Media cross-ownership ban restored
WASHINGTON - A federal Appeals Court has restored a long-standing ban that prevents media companies from owning both a newspaper and a television station in the same market.
The 3d US Circuit Court of Appeals in Philadelphia said yesterday that the Federal Communications Commission didn’t give the public adequate opportunity to comment on new rules that lifted the ban in the 20 largest media markets. The Appeals Court sent the rules back to the FCC to be rewritten.
The so-called cross-ownership ban dates back to 1975 - a time when newspapers dominated the media industry.
In 2007, then-FCC chairman Kevin Martin, a Bush administration appointee, moved to ease those restrictions in the biggest media markets. He argued that the ban no longer made sense in a media landscape where the Internet had left many daily newspapers struggling for survival.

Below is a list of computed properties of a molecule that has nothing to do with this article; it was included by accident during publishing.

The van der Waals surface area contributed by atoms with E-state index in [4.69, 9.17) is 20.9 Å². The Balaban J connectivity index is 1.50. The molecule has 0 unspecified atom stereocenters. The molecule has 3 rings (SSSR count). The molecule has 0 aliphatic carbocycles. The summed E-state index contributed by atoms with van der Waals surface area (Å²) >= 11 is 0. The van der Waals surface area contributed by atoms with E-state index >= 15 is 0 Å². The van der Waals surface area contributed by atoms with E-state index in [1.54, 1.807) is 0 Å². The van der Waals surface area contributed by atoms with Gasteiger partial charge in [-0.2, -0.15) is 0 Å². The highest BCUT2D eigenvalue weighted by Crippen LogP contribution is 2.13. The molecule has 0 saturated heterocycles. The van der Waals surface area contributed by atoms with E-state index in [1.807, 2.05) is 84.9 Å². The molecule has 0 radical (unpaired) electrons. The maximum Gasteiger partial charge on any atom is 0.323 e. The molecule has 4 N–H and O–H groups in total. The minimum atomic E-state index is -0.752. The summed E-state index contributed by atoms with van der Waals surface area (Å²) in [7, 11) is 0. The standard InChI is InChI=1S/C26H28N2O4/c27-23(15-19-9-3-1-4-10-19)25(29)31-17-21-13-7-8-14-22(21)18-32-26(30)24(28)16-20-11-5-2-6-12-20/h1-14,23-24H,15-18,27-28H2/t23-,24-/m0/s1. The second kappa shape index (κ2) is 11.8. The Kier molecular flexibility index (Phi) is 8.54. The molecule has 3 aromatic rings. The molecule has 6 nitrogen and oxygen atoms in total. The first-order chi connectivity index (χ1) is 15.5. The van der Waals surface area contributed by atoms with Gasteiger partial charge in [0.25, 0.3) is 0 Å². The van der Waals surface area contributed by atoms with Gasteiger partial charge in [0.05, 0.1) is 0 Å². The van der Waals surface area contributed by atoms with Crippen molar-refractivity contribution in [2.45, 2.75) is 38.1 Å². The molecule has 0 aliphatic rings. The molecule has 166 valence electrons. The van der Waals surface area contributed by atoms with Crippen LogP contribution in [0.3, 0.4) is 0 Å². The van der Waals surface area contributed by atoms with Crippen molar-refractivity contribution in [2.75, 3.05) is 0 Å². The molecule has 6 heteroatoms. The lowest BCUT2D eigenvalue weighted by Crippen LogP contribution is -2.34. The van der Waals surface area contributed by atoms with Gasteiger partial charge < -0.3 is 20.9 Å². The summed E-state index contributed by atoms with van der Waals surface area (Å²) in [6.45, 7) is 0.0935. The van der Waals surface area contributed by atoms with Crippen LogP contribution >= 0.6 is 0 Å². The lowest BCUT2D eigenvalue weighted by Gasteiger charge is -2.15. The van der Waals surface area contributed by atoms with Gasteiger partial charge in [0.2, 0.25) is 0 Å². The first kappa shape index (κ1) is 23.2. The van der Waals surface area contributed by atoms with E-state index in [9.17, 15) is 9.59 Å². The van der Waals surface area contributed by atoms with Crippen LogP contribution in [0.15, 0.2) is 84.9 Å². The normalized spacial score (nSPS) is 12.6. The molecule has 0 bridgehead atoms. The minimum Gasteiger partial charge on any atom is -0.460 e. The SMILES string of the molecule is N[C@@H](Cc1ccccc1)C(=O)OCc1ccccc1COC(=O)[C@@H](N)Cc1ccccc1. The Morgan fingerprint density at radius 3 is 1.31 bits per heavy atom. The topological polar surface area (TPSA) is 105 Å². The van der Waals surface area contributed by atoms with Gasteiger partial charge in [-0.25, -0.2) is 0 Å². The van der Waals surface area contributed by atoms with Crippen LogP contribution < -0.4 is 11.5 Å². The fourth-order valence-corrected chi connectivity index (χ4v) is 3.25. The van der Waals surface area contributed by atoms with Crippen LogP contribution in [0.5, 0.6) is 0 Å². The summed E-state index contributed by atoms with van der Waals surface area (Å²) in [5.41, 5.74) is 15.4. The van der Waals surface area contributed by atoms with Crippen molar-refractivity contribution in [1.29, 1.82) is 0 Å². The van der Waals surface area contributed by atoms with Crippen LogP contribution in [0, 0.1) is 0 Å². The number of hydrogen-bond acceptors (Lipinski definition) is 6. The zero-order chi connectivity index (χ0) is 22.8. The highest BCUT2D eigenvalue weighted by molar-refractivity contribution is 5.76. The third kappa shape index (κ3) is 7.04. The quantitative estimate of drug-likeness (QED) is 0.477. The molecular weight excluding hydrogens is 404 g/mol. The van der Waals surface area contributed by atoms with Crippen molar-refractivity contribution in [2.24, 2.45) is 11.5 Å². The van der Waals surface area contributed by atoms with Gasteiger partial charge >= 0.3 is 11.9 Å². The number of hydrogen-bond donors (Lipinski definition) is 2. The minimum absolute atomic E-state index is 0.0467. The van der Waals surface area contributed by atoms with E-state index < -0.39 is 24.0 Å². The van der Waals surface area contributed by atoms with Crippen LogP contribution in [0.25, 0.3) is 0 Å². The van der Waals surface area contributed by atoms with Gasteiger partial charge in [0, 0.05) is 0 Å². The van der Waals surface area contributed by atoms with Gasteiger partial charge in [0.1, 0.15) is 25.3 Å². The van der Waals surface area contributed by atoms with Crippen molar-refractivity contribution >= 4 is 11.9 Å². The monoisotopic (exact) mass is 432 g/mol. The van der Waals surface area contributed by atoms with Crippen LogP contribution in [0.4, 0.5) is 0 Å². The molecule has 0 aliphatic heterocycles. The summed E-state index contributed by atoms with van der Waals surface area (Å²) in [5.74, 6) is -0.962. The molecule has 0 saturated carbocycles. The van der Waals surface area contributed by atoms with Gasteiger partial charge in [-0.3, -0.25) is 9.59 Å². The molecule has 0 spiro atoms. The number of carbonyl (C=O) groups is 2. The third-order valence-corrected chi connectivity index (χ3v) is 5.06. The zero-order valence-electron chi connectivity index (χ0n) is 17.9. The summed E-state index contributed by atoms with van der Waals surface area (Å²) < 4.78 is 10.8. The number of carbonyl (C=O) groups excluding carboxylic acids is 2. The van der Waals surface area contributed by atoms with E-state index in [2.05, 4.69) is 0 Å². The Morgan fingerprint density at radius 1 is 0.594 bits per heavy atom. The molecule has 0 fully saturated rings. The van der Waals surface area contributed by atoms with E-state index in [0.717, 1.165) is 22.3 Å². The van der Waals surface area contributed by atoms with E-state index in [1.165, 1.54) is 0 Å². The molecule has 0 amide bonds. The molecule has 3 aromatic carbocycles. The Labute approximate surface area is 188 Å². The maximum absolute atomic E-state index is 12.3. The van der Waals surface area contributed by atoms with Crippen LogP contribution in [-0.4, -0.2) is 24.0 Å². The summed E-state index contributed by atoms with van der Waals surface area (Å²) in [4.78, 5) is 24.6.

Public interest groups challenged the changes and warned that too many media outlets falling under the ownership of a handful of large corporations could be detrimental to democracy, which relies on a vibrant press with many voices.
The decision is a setback for media conglomerates, which argue that consumers have more sources of information than ever in an age of 24-hour cable television and an endless supply of online news outlets.
The FCC’s media ownership rules, which exist to ensure that communities have choices for local news, include limits on the number of television and radio stations that one company can own in a market and cross-ownership restrictions.
Holdings in some markets, such as Chicago, where Tribune Co. owns WGN radio and TV and the Chicago Tribune, are grandfathered in.
Congress requires the FCC to review its media ownership rules every four years. Yesterday’s ruling comes as the current FCC, now under Democratic control, is seeking to wrap up its latest review, which began last year.